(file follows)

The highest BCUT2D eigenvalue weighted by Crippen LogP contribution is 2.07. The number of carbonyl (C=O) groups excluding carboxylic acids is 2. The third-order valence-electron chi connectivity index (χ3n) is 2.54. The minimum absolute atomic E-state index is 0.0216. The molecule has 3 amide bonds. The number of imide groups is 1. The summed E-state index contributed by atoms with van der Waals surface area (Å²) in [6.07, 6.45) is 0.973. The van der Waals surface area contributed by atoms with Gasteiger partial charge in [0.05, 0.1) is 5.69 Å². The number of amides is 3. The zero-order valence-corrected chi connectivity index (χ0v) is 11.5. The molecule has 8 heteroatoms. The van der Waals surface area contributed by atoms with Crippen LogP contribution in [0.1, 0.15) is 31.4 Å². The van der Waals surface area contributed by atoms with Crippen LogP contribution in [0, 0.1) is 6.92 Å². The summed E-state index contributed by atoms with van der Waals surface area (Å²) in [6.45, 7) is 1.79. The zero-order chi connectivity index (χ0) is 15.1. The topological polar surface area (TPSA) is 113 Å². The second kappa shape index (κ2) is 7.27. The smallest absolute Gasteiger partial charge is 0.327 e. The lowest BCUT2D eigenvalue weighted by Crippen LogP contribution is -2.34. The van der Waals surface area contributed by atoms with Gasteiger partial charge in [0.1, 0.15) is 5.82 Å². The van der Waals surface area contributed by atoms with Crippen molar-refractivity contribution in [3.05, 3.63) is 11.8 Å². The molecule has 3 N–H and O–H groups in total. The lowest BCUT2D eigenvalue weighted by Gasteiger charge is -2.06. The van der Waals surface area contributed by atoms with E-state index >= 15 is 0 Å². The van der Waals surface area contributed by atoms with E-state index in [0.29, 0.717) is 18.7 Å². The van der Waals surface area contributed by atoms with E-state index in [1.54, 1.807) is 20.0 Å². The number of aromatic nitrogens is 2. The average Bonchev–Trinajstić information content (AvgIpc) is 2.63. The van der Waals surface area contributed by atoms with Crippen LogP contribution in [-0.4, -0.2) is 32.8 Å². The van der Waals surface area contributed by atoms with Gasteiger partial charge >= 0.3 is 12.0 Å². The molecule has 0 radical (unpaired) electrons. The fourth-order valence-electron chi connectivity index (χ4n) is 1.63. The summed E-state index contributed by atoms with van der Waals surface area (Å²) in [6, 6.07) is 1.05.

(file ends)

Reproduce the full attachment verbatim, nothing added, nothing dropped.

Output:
The highest BCUT2D eigenvalue weighted by Crippen LogP contribution is 2.07. The number of carbonyl (C=O) groups excluding carboxylic acids is 2. The third-order valence-electron chi connectivity index (χ3n) is 2.54. The minimum absolute atomic E-state index is 0.0216. The molecule has 3 amide bonds. The number of imide groups is 1. The summed E-state index contributed by atoms with van der Waals surface area (Å²) in [6.07, 6.45) is 0.973. The van der Waals surface area contributed by atoms with Gasteiger partial charge in [0.05, 0.1) is 5.69 Å². The number of amides is 3. The zero-order valence-corrected chi connectivity index (χ0v) is 11.5. The molecule has 8 heteroatoms. The van der Waals surface area contributed by atoms with Crippen LogP contribution in [0.1, 0.15) is 31.4 Å². The van der Waals surface area contributed by atoms with Crippen LogP contribution in [0, 0.1) is 6.92 Å². The summed E-state index contributed by atoms with van der Waals surface area (Å²) in [6.45, 7) is 1.79. The zero-order chi connectivity index (χ0) is 15.1. The topological polar surface area (TPSA) is 113 Å². The second kappa shape index (κ2) is 7.27. The smallest absolute Gasteiger partial charge is 0.327 e. The lowest BCUT2D eigenvalue weighted by Crippen LogP contribution is -2.34. The van der Waals surface area contributed by atoms with Gasteiger partial charge in [0.1, 0.15) is 5.82 Å². The van der Waals surface area contributed by atoms with Crippen molar-refractivity contribution in [3.05, 3.63) is 11.8 Å². The molecule has 3 N–H and O–H groups in total. The lowest BCUT2D eigenvalue weighted by Gasteiger charge is -2.06. The van der Waals surface area contributed by atoms with E-state index >= 15 is 0 Å². The van der Waals surface area contributed by atoms with E-state index in [0.29, 0.717) is 18.7 Å². The van der Waals surface area contributed by atoms with E-state index in [1.54, 1.807) is 20.0 Å². The number of aromatic nitrogens is 2. The average Bonchev–Trinajstić information content (AvgIpc) is 2.63. The van der Waals surface area contributed by atoms with Crippen LogP contribution in [-0.4, -0.2) is 32.8 Å². The van der Waals surface area contributed by atoms with Gasteiger partial charge >= 0.3 is 12.0 Å². The molecule has 0 radical (unpaired) electrons. The fourth-order valence-electron chi connectivity index (χ4n) is 1.63. The summed E-state index contributed by atoms with van der Waals surface area (Å²) in [6, 6.07) is 1.05.